• #2
    About the first comment, I’d agree that for a real world serial killer, especially one who’s atrocities are in living memory, having them exist in a world based on the real world is fine as long as they remain an instance of human monstrosity. Modern serial killers should probably be handled in that light and even historical killers need to be treated with some delicacy.

    For contemporary issues, I’d say that the first thing to do is to sit down with your players for a session 0 and make everyone has access to safety tools. A selling point of the World of Darkness has always been its willingness to address serious topics and so I think covering these things in-game can be a very powerful way of exploring those issues in the real world. If you’re table is comfortable with the Opiod Epidemic being harvested for plot hooks, go for it I say. There are powerful stories to tell there and important statements to make.

    This is just my personal take but here’s what I do: for more direct characters that the players may interact with like a cities mayor or local police chief, I create expies. For large public figures I use the real world figures, unless they might appear on-screen for extended periods, in which case I’d be tempted to make an expy. While I’m also some times tempted to make up figures for alternate history vibes and to create a feeling of distinction from the real world, but I’ve never sat down and written anything major up in that vein.

    Hope this is helpful.

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    • #3
      Originally posted by Gryffon15 View Post
      About the first comment, I’d agree that for a real world serial killer, especially one who’s atrocities are in living memory, having them exist in a world based on the real world is fine as long as they remain an instance of human monstrosity. Modern serial killers should probably be handled in that light and even historical killers need to be treated with some delicacy.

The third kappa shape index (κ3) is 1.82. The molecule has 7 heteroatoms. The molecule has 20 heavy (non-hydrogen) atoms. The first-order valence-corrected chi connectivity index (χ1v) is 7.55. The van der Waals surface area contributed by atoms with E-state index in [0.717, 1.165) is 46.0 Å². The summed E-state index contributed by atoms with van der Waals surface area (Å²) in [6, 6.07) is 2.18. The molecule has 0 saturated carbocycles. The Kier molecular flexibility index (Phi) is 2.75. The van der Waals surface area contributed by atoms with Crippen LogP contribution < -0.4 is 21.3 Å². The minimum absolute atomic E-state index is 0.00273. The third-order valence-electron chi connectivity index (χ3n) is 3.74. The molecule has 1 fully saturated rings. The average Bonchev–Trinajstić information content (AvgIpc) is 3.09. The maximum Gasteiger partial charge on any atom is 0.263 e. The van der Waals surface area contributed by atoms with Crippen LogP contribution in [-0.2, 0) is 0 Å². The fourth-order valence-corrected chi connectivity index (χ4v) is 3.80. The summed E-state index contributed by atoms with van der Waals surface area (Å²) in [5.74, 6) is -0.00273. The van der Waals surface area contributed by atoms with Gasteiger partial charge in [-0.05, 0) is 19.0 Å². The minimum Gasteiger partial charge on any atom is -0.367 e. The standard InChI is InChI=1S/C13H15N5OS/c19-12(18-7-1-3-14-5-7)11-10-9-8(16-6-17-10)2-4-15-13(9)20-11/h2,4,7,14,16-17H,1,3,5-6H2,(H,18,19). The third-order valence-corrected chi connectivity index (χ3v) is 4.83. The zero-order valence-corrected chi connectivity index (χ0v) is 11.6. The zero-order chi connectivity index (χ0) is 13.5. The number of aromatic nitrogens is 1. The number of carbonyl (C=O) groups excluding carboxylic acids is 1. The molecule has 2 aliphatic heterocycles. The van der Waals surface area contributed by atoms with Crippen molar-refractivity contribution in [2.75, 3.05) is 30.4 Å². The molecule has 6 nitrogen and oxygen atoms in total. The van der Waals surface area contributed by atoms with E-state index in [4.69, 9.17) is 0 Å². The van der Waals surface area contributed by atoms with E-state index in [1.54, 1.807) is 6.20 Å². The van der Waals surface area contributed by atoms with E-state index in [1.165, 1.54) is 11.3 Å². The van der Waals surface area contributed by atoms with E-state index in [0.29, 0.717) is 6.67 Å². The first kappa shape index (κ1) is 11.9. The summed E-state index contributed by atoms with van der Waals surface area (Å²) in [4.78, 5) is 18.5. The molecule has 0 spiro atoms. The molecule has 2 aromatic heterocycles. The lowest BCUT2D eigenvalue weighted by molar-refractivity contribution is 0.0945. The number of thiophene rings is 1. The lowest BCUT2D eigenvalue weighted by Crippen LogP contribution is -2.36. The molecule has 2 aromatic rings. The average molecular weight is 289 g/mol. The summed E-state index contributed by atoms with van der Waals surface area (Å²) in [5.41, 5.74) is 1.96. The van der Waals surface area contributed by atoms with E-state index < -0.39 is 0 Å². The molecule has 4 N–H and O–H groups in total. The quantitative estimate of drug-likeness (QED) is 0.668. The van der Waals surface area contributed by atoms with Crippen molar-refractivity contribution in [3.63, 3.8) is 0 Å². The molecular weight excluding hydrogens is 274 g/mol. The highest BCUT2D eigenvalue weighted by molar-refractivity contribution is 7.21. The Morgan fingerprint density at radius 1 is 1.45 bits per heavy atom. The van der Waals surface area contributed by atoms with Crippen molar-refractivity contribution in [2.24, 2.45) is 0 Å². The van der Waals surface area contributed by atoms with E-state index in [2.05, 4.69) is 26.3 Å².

For contemporary issues, I’d say that the first thing to do is to sit down with your players for a session 0 and make everyone has access to safety tools. A selling point of the World of Darkness has always been its willingness to address serious topics and so I think covering these things in-game can be a very powerful way of exploring those issues in the real world. If you’re table is comfortable with the Opiod Epidemic being harvested for plot hooks, go for it I say. There are powerful stories to tell there and important statements to make.

      This is just my personal take but here’s what I do: for more direct characters that the players may interact with like a cities mayor or local police chief, I create expies. For large public figures I use the real world figures, unless they might appear on-screen for extended periods, in which case I’d be tempted to make an expy. While I’m also some times tempted to make up figures for alternate history vibes and to create a feeling of distinction from the real world, but I’ve never sat down and written anything major up in that vein.

      Hope this is helpful.
      Regarding the second point, the importance of discussing boundaries with players during Session 0 is good! But unfortunately, I'm not really working on this for a specific group of players, it's more writing my own background material to build from. Based on what you've said, it seems like the safest course to start with is to initially approach it like the first issue; it's there, but we're not really going to go into it. But unlike the first issue, having some potential plot threads in mind depending on how Session 0 goes, might still be appropriate?